Ernst Ferdinand Sauerbruch|
July 3, 1875
Barmen, German Empire
July 2, 1951 (aged 75)|
Berlin, East Germany
|Residence||German Empire, Weimar Republic, Nazi Germany, East Germany|
Ernst Ferdinand Sauerbruch (3 July 1875 – 2 July 1951) was a German surgeon.
Sauerbruch was born in Barmen (now a district of Wuppertal), Germany. He studied medicine at the Philipps University of Marburg, the University of Greifswald, the Friedrich Schiller University of Jena, and the University of Leipzig, from the last of which he graduated in 1902. He went to Breslau in 1903, where he developed the Sauerbruch chamber, a pressure chamber for operating on the open thorax, which he demonstrated in 1904. This invention was a breakthrough in thorax medicine and allowed heart and lung operations to take place at greatly reduced risk. As a battlefield surgeon during World War I, he developed several new types of limb prostheses, which for the first time enabled simple movements to be executed with the remaining muscle of the patient.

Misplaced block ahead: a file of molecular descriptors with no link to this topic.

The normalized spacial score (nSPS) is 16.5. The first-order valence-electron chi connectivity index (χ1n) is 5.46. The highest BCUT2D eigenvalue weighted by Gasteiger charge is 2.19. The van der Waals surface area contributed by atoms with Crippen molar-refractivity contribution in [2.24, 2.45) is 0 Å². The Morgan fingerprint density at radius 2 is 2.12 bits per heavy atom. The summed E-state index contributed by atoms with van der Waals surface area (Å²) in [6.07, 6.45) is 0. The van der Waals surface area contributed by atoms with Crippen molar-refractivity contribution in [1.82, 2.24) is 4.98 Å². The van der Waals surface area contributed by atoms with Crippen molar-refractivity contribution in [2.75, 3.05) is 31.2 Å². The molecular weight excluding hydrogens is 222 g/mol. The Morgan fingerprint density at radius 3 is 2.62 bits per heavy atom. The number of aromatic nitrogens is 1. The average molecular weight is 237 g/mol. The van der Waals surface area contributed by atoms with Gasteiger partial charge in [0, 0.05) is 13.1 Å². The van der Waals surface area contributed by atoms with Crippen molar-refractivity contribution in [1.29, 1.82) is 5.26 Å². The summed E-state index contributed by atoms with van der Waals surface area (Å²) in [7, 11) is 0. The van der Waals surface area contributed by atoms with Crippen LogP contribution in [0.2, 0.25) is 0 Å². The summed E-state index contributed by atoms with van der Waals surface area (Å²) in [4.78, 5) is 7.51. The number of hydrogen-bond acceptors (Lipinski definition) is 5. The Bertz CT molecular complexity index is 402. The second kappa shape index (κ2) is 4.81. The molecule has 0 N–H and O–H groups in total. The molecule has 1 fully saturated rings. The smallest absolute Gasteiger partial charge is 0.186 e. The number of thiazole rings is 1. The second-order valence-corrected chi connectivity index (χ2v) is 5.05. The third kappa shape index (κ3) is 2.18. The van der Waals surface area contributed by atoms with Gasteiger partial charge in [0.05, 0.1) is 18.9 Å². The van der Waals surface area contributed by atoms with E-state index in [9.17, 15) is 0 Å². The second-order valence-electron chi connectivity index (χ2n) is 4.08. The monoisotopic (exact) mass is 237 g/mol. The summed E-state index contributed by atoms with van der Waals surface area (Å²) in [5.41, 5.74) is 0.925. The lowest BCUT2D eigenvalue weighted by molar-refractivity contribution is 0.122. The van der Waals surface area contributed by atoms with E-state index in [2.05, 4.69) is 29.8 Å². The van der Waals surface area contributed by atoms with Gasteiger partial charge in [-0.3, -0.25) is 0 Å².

Sauerbruch worked at the Ludwig Maximilians University of Munich from 1918 to 1927 on surgical techniques and diets for treating tuberculosis. From 1928 to 1949, he was the head of the surgical department at the Charité in Berlin, attaining international fame for his innovative operations. Because of his experience and extraordinary skills he quickly attained an international reputation and operated on many prominent patients. At the same time he was well known for his uncompromising and passionate dedication to all patients independent of their social, political or ethnical backgrounds. Before World War II, the Nazi Government awarded him the German National Prize for Art and Science. Sauerbruch position towards the Nazi government is ambiguous and the subject of debate. In his position he was clearly in contact with the political elite but he was never a member of and did not support the political objectives of the NSDAP. He was, however, a fervent nationalist who wanted to undo the "humiliation of Versailles" and was keen to show off his country as an advanced and sophisticated society. While he had accepted the German Nationalpreis, a short-lived German alternative to the Nobel Prize, he also publicly spoke out for people who were prosecuted (e.g. Liebermann). He was part of the so-called Mittwochgesellschaft, a group of scientists that included critical voices and was later arrested because his son Peter had ties to Claus von Stauffenberg.